Walking’s Fitness Benefits

I doubt I need to convince you  that walking  can  benefit your  health. Thanks to research in the  last  decade, most people understand the  benefits of walking. Researchers have  done substantial amounts of work on the  topic of walking  for fitness (not just  performance or biomechanics). And as  the  buzz  grew  louder, what  walkers have  known  all along was borne out scientifically: Regular walking will improve and maintain fitness and  health.

Walking affects the  five components of fitness.

  1. Body composition. Walking four times a week, 45 minutes each time, the average person can  lose  18 pounds in a year  with  no change in diet,  according to an early  study at the  University of Massachusetts Medical  School. Key message: Walking can help  you trim  fat as well as tone your  muscles.
  2. Cardiovascular fitness. Walking, at any level or speed, two or three times a week for at least 20 minutes increases cardiovascular strength. Key message: By increasing the  strength of your  heart and  lungs,  you increase your  ability not  only  to  exercise longer and  harder but  also  to  perform everyday tasks without tiring.
  3. Flexibility. As with any endurance activity, walking doesn’t significantly increase your  flexibility.  Every activity uses certain muscle groups more than others. Therefore, if you don’t stretch the muscles that walking uses extensively, they’ll  tighten, stay  tight,  and  perhaps cause pains or strains. Key message: Flexibility  exercises are still vital for remaining free of injury.  Look for walking- specific flexibility  exercises in chapter 5.
  4. Muscular endurance. All walkers develop a moderate amount of endurance, which enables them to exercise longer before becoming exhausted. Race walkers have  high endurance—comparable to that of marathon runners. Key message: Walking  helps build  your ability to do  something longer without fatigue.
  5. Muscular  strength. You will gain  muscular strength with  walking  but probably not enough for well-rounded fitness. Muscles that get an extra workout in walking include the  entire back  of the  leg: calves, hamstrings, and  gluteals (the buttocks). You’ll also  use  muscles in the  back  and  shoulders when  you swing  your  arms. If you  walk over  hills,  you  may  also  develop more hip  and thigh strength, and  if you  cross-train with other walking-oriented methods discussed in chapter 5, you may also develop additional back,  chest, and arm strength. Key message: Walking strengthens targeted muscles, but  doing  specific exercises for other muscles will develop more balanced strength.

Walking’s Fitness BenefitsWalking provides other physical benefits and  prevents dangers associated with other types of exercise. Walking is a low-impact exercise, which puts less strain on bones and tissues. Walkers land with one to one and a half times their body  weight  per  foot  strike, compared with  three to four  times for running. This creates less  chance for injuries due  to repetitive pounding.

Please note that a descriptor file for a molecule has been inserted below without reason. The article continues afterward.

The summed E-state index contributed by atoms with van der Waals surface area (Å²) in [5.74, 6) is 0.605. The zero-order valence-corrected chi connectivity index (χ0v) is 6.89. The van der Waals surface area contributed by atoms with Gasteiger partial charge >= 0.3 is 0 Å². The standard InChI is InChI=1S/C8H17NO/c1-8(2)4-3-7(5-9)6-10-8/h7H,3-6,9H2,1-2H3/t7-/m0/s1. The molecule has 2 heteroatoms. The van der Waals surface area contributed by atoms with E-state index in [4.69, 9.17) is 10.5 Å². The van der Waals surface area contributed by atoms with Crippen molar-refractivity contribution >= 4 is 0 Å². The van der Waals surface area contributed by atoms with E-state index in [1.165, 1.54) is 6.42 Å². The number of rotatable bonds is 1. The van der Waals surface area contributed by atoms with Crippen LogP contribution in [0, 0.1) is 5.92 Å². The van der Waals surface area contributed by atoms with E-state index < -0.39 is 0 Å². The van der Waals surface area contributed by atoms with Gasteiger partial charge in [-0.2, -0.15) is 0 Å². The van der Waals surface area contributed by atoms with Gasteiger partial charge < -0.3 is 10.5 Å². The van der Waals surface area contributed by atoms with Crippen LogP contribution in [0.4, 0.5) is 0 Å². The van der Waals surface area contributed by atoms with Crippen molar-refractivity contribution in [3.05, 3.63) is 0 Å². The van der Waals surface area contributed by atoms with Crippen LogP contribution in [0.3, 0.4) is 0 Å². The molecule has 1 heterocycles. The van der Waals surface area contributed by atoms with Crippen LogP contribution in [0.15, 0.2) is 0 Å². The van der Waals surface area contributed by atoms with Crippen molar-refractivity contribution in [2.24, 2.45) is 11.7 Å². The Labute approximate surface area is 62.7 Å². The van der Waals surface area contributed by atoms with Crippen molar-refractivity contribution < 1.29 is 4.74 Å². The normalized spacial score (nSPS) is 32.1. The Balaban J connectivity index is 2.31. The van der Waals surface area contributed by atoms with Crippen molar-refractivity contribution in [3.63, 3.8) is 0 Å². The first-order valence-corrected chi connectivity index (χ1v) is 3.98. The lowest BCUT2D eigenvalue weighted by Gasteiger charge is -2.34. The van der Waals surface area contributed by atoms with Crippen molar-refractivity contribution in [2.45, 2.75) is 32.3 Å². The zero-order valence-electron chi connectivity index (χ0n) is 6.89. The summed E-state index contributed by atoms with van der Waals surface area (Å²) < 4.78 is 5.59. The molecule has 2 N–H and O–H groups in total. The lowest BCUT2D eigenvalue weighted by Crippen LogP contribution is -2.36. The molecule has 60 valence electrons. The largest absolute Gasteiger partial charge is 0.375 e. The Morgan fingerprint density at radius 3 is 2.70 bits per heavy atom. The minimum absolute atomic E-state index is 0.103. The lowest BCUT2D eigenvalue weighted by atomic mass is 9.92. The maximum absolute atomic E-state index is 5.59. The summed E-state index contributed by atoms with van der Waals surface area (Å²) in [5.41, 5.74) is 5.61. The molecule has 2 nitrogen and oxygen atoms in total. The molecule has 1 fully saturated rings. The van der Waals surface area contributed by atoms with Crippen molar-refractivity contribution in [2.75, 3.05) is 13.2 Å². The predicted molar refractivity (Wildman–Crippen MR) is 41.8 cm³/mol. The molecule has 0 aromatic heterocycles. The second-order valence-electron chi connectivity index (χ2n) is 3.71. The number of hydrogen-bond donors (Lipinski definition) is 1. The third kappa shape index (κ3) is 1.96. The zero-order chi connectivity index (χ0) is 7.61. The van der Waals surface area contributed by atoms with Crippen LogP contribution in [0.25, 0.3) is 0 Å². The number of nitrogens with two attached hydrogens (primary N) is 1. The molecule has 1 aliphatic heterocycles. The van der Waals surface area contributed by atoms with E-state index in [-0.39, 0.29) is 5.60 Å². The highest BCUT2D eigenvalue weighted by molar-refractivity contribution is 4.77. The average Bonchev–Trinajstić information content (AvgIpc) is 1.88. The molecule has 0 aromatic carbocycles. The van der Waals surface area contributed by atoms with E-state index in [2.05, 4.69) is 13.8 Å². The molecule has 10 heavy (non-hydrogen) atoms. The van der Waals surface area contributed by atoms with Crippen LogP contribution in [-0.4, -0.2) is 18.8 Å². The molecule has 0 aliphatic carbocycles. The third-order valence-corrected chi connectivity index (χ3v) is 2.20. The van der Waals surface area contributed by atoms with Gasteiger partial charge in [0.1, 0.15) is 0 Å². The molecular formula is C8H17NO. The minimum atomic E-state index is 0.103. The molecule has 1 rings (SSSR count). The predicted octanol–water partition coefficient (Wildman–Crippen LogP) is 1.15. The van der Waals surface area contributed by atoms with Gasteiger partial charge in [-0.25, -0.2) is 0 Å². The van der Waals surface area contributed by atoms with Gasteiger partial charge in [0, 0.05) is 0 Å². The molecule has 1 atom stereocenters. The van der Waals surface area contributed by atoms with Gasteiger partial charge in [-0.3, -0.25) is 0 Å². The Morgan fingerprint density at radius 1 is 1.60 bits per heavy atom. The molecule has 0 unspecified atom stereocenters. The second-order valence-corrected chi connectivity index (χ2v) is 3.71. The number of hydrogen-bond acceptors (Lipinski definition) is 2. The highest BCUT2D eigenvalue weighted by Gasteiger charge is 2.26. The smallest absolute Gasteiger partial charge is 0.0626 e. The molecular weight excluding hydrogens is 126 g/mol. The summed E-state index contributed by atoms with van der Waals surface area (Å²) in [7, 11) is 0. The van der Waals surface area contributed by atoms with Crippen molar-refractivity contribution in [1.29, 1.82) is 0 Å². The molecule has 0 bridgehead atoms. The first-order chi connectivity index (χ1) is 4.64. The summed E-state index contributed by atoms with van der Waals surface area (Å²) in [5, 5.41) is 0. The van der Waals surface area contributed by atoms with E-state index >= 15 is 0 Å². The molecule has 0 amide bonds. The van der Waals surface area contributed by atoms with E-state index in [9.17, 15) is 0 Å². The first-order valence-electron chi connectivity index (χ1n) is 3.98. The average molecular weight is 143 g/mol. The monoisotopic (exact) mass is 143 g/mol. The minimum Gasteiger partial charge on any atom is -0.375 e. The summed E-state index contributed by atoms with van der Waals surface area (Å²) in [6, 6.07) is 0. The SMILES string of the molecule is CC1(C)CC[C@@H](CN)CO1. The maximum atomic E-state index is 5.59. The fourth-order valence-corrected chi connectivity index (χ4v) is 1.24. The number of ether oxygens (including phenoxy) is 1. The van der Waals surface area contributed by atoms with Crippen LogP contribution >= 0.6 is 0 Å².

Research indicates that walking helps bones stay strong and dense by forcing your  body  to bear its own weight. Although osteoporosis,  a condition where bones become brittle, is a problem most common in older people, bone density can only be built and maintained when  a person is young. Thin bones can lead to hip and spine fractures. A quarter of all women will ultimately fracture a hip,  after  which the  average six-month survival rate is worse than after  a heart attack. Men aren’t immune to thin bones, either; they  just get them later in life than women do.

Exercise will  help  build  your immune system, too. In one  study by Dr. David  Nieman  at Appalachian State University in  North Carolina, a group of women who  walked  45 minutes a day  were  half  as  likely  to  catch colds or flu than an  inactive group. This  immunity-boosting response applies  to everyone, not  just  women.

Walking improves your spatial awareness and ability to balance because you balance on one  foot with each step. The ability to avoid  losing  your  balance, tripping, twisting an ankle,  or falling requires control and  training your  proprioception—the ability of smaller muscles, such as those in your  lower  legs and  ankles, to send accurate messages to nerves and  other muscles to keep you upright. Although balance is something we take for granted, it takes training and  practice, just  like everything else.

From casual exercisers to Olympic athletes, walking offers everyone a challenge.  Walking can  be a slow stroll as you gain fitness, a dawdling saunter to spend time  with the  kids or to recover from injury,  a daily fitness activity for life, or  a high-level and  challenging sport. Or it may  be  all of these for you, according to your  mood or your  energy level on a given day.

Leave a Reply